It is true that many foods made with flour are not healthy, but that is not entirely to blame on the flour itself. And it is not necessarily the number of carbohydrates those foods have that make them unhealthy either. If you are familiar with the 8-week program outlined in our Clean Cuisine book you know carbs are not a dirty word in my book. However, I do try to eat foods in their most natural and unrefined form. So, when it comes to flour, most of which is derived from whole grains (some flours such as almond flour come from nuts), it is better to eat the whole grains themselves in their unrefined “whole” state as opposed to whole grains that have been refined into flour.
And sure, whole grain flour is a far superior choice compared to the highly refined “enriched” flour most processed foods are made from, but all flour is going to be metabolized by your body differently than the unprocessed whole grain. That’s because when a whole grain is finely ground into flour it is absorbed into your bloodstream fairly quickly, which can spike blood sugar levels and increase your body’s insulin response. If you are overweight this is a particularly bad scenario because insulin is your body’s primary fat-storing hormone and a rapid rise in blood sugar is always followed by a rapid fall in blood sugar along with excess hunger. But, even if you are rail thin, it is still not desirable to have blood sugar spikes and insulin surges because both interfere with optimizing your energy levels, cognitive function, mood and your overall sense of well-being.
The other problem with flour has less to do with insulin and blood sugar and more to do with flour’s ubiquity. Flour is everywhere! And the vast majority of it comes from wheat, so if you are eating a lot of flour chances are you are getting an excessive amount of wheat and shortchanging yourself on other nutrient-dense foods such as beans, nuts, vegetables, fruit, etc. Grab a bagel, muffin or bowl of cereal in the morning and you start your day with flour. Have a sandwich or slice of pizza for lunch and you get more flour. Have some crackers or pretzels for snack and you get even more flour. Finish your day with a nice Italian dinner including bread sticks and pasta and you pack in more flour yet! If you add in a small sweet treat, let’s say a cookie, as the grand finale you can easily consume 12 or more servings of grains in a day —all in the form of flour (most of it likely not from “whole” grain flour)—and not even feel all that stuffed! There is NO WAY you could have eaten that many servings of non-flour whole grains without feeling considerably more full. In fact, flour is one of the main reasons I blame low-carb diets for gaining in popularity. Once people stop eating all of those processed flour-containing foods mentioned above and swap them for “whole” foods (vegetables, beans, etc.) they lose weight—it’s not necessarily because they cut out carbs, they just got rid of the unhealthiest and most processed carbs!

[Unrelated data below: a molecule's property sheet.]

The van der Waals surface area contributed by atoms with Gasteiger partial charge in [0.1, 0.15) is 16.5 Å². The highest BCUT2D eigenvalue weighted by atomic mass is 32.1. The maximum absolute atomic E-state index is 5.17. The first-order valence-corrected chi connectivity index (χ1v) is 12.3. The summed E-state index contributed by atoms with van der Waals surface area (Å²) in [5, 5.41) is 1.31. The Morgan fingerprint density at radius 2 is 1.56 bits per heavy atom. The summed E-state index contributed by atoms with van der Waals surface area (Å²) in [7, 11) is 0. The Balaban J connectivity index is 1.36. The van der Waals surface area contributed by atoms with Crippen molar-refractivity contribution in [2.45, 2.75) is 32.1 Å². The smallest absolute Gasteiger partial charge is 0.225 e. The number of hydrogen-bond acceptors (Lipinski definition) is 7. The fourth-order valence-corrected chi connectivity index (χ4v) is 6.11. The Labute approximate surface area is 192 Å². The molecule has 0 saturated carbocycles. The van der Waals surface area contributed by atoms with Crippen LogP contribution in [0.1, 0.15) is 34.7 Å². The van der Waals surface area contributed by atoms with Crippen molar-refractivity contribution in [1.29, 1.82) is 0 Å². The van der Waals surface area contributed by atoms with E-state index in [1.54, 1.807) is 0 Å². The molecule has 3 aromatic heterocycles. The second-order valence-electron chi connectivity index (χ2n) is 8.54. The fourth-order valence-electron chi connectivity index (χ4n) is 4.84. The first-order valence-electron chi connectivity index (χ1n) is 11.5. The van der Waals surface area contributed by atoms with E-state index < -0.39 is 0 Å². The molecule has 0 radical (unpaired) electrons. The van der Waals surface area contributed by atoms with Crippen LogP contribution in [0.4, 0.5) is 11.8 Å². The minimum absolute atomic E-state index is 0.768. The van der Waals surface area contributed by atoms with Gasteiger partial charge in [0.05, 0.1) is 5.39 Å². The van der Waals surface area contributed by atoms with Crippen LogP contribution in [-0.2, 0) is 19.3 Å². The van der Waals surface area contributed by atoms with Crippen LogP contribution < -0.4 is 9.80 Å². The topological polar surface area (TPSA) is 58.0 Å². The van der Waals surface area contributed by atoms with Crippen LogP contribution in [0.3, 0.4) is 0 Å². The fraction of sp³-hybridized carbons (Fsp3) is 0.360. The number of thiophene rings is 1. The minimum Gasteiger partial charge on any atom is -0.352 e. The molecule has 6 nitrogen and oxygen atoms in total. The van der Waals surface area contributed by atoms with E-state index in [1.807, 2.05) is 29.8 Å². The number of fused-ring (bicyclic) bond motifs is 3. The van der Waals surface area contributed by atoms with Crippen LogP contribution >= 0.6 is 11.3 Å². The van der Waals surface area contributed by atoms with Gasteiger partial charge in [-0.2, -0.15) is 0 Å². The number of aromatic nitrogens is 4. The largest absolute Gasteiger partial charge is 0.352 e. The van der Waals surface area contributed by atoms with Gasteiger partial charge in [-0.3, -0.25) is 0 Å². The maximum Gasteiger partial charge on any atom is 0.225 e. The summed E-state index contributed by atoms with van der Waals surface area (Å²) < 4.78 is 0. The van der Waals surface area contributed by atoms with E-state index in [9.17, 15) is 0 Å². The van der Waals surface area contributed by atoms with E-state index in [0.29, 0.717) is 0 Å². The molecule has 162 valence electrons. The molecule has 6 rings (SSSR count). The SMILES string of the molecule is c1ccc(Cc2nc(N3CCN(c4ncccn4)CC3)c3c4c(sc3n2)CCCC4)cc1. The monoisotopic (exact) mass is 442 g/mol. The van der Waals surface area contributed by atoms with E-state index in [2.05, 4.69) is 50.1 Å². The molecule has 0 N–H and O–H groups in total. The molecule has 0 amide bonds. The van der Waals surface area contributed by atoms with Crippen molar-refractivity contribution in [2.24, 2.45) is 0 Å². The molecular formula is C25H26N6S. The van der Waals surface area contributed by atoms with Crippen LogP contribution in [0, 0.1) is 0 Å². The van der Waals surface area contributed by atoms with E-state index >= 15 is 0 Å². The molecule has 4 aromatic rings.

Complicating matters even more is the tremendous impact the gluten-free craze has had on the processed food world, most noticeably in replacing gluten-containing wheat flour with a variety of gluten-free flours that are less nutritious. According to Food Business News, the gluten-free products market is projected to reach $6.2 billion by 2018. The most important factor behind buying more gluten-free products is that people consider them to be healthier than conventional foods. However, if you read the ingredients list on so many gluten-free products you see that they contain a number of nutrient-poor ingredients, including processed and low-fiber flours. For example, the bread labeled “Whole Grain” from the very popular Udi’s brand gluten-free product line contains “Udi’s best blend” (tapioca and potato starch, brown rice & teff flour, modified tapioca starch) as the first ingredient, which I would not exactly consider a nutrient-rich “blend”. Nobody is talking about the fact that the processed flours used in so many gluten-free products are pretty much the nutritional equivalent of table sugar! Udi’s “Whole Grain” bread also contains processed omega-6 rich vegetable oils (which increase inflammation) and lots of sugar. This is hardly a product that reflects the true spirit of a real whole grain—it is simply a highly refined processed food that happens to be gluten-free. Hardly a health food product though!
But let’s get back to flour….
So, is flour bad for you or not? The answer is, as long as it is whole grain flour and you are not eating an excessive amount (I would say one or two servings a day is plenty) then flour can be a perfectly fine food as part of an otherwise nutrient-dense “Clean Cuisine” diet. Any flour that does not have the word “whole” in front of it (including the vast majority in gluten free packaged foods) is not healthy. For more information on flour, including my favorite baking flour, click HERE.